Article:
In collaboration with more than 50 researchers from various institutions, Dr. Herbst recently published a study for the Ariadne project, focusing on Germany’s path to climate neutrality by 2045. In brief, the study found that renewable electricity, green hydrogen and green e-fuels are set to become the most important energy carriers. Furthermore, renewable energy production must be expanded massively by 2030. Then, it would actually be possible to eliminate our use of coal as an energy source by 2030 – something the government parties laid down as an “ideal” target in their coalition agreement.
The researchers analyzed six different scenarios for achieving our climate targets, using four technological focus areas: direct electrification, hydrogen, synthetic e-fuels such as methane and an energy mix. In addition to Fraunhofer ISI, various other members of the Fraunhofer Cluster of Excellence CINES participated in the study, including the Fraunhofer Institute for Solar Energy Systems ISE, the Fraunhofer Institute for Energy Economics and Energy System Technology IEE and the Fraunhofer Research Institution for Energy Infrastructures and Geothermal Systems IEG.
The targets are ambitious. Industrial CO2 emissions would have to be reduced by 57 percent by as early as 2030. “High-temperature processes involving furnaces and steam generation are especially challenging, and so are the emissions that are produced by chemical reactions during the processes,” explains Dr. Herbst, who is heading up the Ariadne work package on the industry transition. This means there is an urgent need to make investments and replace old plants with new plants before their time runs out. What’s more, the industry sector must switch over from previously cheaper energy sources to initially more expensive, sustainable sources such as electricity or hydrogen. This will only be possible if the regulatory framework is significantly expanded, going far beyond the measures that have currently been agreed on and implemented – to be precise, this expansion would have to cover CO2 pricing, research and investment funding, closing the profitability gap and regulatory law. Another important factor is that electricity and hydrogen must be available around the clock and in sufficient quantities. “Security of supply will play a major role here,” says Dr. Herbst. The targets for the heating transition are also quite a stretch. By 2030, the annual building renovation rate must reach 1.5 to 2 percent, five million heat pumps must be installed and around 1.6 million buildings must be newly connected to district heating networks. In short, to make Germany climate neutral in less than 25 years, the new German federal government must hit the ground the running in a lot of areas.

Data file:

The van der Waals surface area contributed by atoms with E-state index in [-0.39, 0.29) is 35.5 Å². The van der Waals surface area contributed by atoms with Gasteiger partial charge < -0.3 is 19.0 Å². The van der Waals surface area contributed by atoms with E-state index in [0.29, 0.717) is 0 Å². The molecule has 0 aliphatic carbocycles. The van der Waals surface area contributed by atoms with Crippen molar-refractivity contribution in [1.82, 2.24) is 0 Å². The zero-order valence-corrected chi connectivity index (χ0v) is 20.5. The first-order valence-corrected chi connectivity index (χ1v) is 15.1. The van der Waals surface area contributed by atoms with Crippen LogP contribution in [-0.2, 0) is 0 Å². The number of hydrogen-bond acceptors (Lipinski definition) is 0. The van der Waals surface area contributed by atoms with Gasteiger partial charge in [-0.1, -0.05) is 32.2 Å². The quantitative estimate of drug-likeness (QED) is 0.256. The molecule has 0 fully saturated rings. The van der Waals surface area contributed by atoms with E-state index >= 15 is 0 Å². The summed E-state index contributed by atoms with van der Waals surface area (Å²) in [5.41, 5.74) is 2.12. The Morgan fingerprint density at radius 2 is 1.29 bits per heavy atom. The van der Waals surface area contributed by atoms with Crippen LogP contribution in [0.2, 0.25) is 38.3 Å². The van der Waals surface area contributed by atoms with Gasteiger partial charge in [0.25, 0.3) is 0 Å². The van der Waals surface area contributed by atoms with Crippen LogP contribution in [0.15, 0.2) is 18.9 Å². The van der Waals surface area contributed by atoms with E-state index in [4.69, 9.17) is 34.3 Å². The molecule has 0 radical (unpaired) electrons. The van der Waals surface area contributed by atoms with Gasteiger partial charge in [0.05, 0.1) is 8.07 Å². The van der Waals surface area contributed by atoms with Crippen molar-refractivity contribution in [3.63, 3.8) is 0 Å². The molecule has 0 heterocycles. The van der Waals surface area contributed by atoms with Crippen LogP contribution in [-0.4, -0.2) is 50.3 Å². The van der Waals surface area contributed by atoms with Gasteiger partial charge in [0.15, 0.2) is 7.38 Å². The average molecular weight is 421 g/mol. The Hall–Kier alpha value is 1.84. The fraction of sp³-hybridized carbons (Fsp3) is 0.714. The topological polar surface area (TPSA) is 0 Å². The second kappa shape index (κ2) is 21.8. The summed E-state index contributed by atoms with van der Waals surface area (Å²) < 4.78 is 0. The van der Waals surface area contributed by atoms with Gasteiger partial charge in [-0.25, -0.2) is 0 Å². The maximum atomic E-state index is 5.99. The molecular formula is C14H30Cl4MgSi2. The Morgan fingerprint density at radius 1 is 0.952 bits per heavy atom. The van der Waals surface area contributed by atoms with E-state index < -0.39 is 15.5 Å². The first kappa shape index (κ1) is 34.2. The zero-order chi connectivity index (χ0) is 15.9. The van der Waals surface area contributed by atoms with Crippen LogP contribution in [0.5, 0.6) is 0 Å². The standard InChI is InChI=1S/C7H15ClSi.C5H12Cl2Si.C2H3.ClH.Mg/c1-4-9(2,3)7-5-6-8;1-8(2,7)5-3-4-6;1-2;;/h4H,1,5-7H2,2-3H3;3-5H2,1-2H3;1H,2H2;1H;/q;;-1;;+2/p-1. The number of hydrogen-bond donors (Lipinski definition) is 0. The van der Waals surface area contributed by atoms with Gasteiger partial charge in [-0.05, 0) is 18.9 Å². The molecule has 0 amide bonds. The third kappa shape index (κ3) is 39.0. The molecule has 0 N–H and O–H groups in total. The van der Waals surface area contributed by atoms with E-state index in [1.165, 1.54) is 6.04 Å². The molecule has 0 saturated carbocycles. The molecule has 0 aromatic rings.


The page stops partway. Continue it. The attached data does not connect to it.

The Fraunhofer Cluster CINES went further in exploring the question of how the energy transition can succeed and conducted an energy system analysis – resulting in seven recommendations for the new German federal government. For example, the experts advised creating a clear framework for the industry sector, which would in turn serve as a means of enabling companies to invest in carbon-neutral production technologies. They also recommended developing possible means of carbon capture and storage, and pointed out that sharply accelerated expansion in wind and solar energy would be the core element of the energy transition.